How Technology Is Changing Our Lives

Appleton native and Microsoft exec Brad Smith comes here preaching the new gospel.

By - Nov 16th, 2016 12:07 pm
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Brad Smith. Photo from Marquette University.

Brad Smith. Photo from Marquette University.

Microsoft’s President and Chief Legal Officer Brad Smith was in town yesterday to share advice for how to boost the entrepreneurial scene and tech industry in Milwaukee and beyond. The Appleton native and Columbia University Law School graduate was here to speak “On the Issues” with Mike Gousha at Marquette University Law School, but his day actually got started before that.

In the morning Smith met with the local startup scene. Then came the 12:15 forum when he was interviewed by Gousha. Smith later led a lecture at MU with attorneys as the primary audience on intellectual property law and policy.

“Technology is not just changing quickly, it’s changing every part of society, ever part of our lives” as, “every business is becoming a digital experience,” he declared during the interview with Gousha.

The Microsoft leader spoke, not always quotably, of how technological innovations could reduce costs and potentially save lives. For instance, legal advice which can now be difficult and expensive to get could be provided through advanced computer systems with voice recognition software. Other tasks could also be automated. To reduce accidental hospital deaths, something Smith cited as the third largest cause of fatalities in the nation, computers with advanced software and a camera could (in the near future, he suggested) observe surgeons and ensure they don’t miss any steps during surgical procedures.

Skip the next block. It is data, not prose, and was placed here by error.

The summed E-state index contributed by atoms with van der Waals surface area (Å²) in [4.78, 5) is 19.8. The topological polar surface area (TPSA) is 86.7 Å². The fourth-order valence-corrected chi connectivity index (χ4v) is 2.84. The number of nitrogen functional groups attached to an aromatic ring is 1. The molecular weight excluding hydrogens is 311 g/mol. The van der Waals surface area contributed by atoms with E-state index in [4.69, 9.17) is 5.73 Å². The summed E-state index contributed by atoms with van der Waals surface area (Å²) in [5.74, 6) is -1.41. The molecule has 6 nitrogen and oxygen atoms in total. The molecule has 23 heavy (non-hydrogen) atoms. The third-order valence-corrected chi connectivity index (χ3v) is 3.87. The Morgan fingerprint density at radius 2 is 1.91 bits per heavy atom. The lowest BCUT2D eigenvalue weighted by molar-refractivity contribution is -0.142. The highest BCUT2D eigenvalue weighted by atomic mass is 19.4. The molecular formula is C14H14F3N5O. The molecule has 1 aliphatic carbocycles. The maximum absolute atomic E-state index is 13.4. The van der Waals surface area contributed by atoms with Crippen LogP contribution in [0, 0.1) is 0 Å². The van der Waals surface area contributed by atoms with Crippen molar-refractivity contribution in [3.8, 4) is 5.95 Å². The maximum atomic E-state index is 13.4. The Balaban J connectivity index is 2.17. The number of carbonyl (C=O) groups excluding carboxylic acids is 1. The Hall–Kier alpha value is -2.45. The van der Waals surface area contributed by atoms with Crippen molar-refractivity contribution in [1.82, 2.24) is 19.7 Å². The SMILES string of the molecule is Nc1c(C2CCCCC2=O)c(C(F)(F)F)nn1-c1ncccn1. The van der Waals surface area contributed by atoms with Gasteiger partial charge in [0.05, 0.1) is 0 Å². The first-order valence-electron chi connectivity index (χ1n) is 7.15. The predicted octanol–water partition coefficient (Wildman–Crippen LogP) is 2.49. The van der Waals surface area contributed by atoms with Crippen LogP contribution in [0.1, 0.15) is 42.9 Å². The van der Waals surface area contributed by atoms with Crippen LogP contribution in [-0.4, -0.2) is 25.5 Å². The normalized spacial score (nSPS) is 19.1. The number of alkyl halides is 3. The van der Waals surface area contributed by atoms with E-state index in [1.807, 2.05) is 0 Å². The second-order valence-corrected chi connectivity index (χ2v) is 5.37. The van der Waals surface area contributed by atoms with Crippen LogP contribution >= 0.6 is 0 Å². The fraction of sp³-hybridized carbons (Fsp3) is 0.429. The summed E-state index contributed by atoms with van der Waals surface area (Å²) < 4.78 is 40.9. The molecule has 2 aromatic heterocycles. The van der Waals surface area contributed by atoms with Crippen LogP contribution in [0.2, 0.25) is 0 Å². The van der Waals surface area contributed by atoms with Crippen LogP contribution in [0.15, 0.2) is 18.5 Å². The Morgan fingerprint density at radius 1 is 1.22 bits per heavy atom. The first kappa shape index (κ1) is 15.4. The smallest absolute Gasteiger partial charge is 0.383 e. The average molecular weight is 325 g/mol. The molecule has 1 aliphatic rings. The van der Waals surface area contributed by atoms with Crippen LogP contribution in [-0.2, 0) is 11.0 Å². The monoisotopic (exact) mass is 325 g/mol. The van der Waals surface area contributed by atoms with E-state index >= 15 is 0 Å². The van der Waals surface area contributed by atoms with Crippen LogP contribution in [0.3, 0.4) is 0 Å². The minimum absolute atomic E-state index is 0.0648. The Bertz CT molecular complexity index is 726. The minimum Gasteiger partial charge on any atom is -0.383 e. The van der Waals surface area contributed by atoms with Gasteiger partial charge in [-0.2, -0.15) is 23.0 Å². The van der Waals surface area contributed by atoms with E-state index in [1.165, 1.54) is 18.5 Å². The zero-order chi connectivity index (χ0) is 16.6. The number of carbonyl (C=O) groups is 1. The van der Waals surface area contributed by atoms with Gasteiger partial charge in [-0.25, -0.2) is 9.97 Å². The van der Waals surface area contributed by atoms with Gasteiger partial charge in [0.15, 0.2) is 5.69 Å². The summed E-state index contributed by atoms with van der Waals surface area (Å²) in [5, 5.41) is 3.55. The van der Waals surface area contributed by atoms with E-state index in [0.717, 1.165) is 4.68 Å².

Such advancements in automation, of course, could displace workers. Workforce disruption was a topic which came up in the discussions and is of course relevant to the recent presidential election. “We need to move technology forward without leaving people behind,” Smith stressed.

He emphasized lifelong learning for people as the American economy continues to shift, suggesting only this could assure workers aren’t left behind.

The question of how to develop more high technology businesses in the state was also discussed. Both Milwaukee and the state have been criticized as unwelcoming places for entrepreneurs, and scholars at UW-Madison have projected the state falling behind in producing the types of high wage jobs typical of advanced technology.

Madison has by far has the edge in new growth industries. With the strength of the state university system’s flagship UW-Madison, the capitol city within the past 10 years has developed industrial clusters in the healthcare, biotech, and information technology. Its growth is epitomized by the healthcare database company Epic Systems which is the largest individual employer in Dane County.

Milwaukee by comparison is still rooted in traditional manufacturing. But that can become a base for technological innovation. The direction of economic growth in North America and Europe appears to be in advanced research and technology from former manufacturing giants.  Antoine van Agtmael and Fred Bakker argue just this in The Smartest Places on Earth: Why Rustbelts are the Emerging Hotspots of Global Innovation.